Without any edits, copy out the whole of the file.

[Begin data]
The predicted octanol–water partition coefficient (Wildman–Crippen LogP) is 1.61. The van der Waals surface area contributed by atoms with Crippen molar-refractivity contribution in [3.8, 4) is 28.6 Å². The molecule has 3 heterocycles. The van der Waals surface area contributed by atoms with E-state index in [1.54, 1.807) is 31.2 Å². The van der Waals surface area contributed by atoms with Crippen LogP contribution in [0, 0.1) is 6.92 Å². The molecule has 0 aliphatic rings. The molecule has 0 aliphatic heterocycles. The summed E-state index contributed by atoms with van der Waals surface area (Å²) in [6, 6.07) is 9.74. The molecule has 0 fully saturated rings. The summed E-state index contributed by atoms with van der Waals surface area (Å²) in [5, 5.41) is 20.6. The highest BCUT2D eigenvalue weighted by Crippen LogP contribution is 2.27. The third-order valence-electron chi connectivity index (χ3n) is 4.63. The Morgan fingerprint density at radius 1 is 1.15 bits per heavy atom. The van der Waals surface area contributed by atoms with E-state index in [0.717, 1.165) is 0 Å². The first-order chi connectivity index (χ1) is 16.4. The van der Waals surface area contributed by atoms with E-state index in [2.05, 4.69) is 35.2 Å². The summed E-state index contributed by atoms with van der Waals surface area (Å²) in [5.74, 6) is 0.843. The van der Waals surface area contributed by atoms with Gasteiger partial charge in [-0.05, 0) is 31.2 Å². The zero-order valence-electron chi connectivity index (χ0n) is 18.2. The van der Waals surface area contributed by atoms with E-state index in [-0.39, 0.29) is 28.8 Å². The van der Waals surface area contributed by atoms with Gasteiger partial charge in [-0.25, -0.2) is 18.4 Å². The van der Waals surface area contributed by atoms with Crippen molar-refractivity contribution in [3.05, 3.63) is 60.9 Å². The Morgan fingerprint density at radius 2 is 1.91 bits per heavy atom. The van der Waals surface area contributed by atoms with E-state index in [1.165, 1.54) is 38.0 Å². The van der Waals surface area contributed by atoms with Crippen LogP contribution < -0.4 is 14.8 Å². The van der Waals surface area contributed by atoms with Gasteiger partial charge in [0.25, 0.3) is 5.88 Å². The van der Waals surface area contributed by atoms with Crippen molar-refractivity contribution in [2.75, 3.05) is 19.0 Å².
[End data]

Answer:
The predicted octanol–water partition coefficient (Wildman–Crippen LogP) is 1.61. The van der Waals surface area contributed by atoms with Crippen molar-refractivity contribution in [3.8, 4) is 28.6 Å². The molecule has 3 heterocycles. The van der Waals surface area contributed by atoms with E-state index in [1.54, 1.807) is 31.2 Å². The van der Waals surface area contributed by atoms with Crippen LogP contribution in [0, 0.1) is 6.92 Å². The molecule has 0 aliphatic rings. The molecule has 0 aliphatic heterocycles. The summed E-state index contributed by atoms with van der Waals surface area (Å²) in [6, 6.07) is 9.74. The molecule has 0 fully saturated rings. The summed E-state index contributed by atoms with van der Waals surface area (Å²) in [5, 5.41) is 20.6. The highest BCUT2D eigenvalue weighted by Crippen LogP contribution is 2.27. The third-order valence-electron chi connectivity index (χ3n) is 4.63. The Morgan fingerprint density at radius 1 is 1.15 bits per heavy atom. The van der Waals surface area contributed by atoms with E-state index in [0.717, 1.165) is 0 Å². The first-order chi connectivity index (χ1) is 16.4. The van der Waals surface area contributed by atoms with E-state index in [2.05, 4.69) is 35.2 Å². The summed E-state index contributed by atoms with van der Waals surface area (Å²) in [5.74, 6) is 0.843. The van der Waals surface area contributed by atoms with Gasteiger partial charge in [-0.05, 0) is 31.2 Å². The zero-order valence-electron chi connectivity index (χ0n) is 18.2. The van der Waals surface area contributed by atoms with E-state index in [-0.39, 0.29) is 28.8 Å². The van der Waals surface area contributed by atoms with Gasteiger partial charge in [-0.25, -0.2) is 18.4 Å². The van der Waals surface area contributed by atoms with Crippen molar-refractivity contribution in [3.05, 3.63) is 60.9 Å². The Morgan fingerprint density at radius 2 is 1.91 bits per heavy atom. The van der Waals surface area contributed by atoms with E-state index in [1.165, 1.54) is 38.0 Å². The van der Waals surface area contributed by atoms with Crippen LogP contribution < -0.4 is 14.8 Å². The van der Waals surface area contributed by atoms with Gasteiger partial charge in [0.25, 0.3) is 5.88 Å². The van der Waals surface area contributed by atoms with Crippen molar-refractivity contribution in [2.75, 3.05) is 19.0 Å².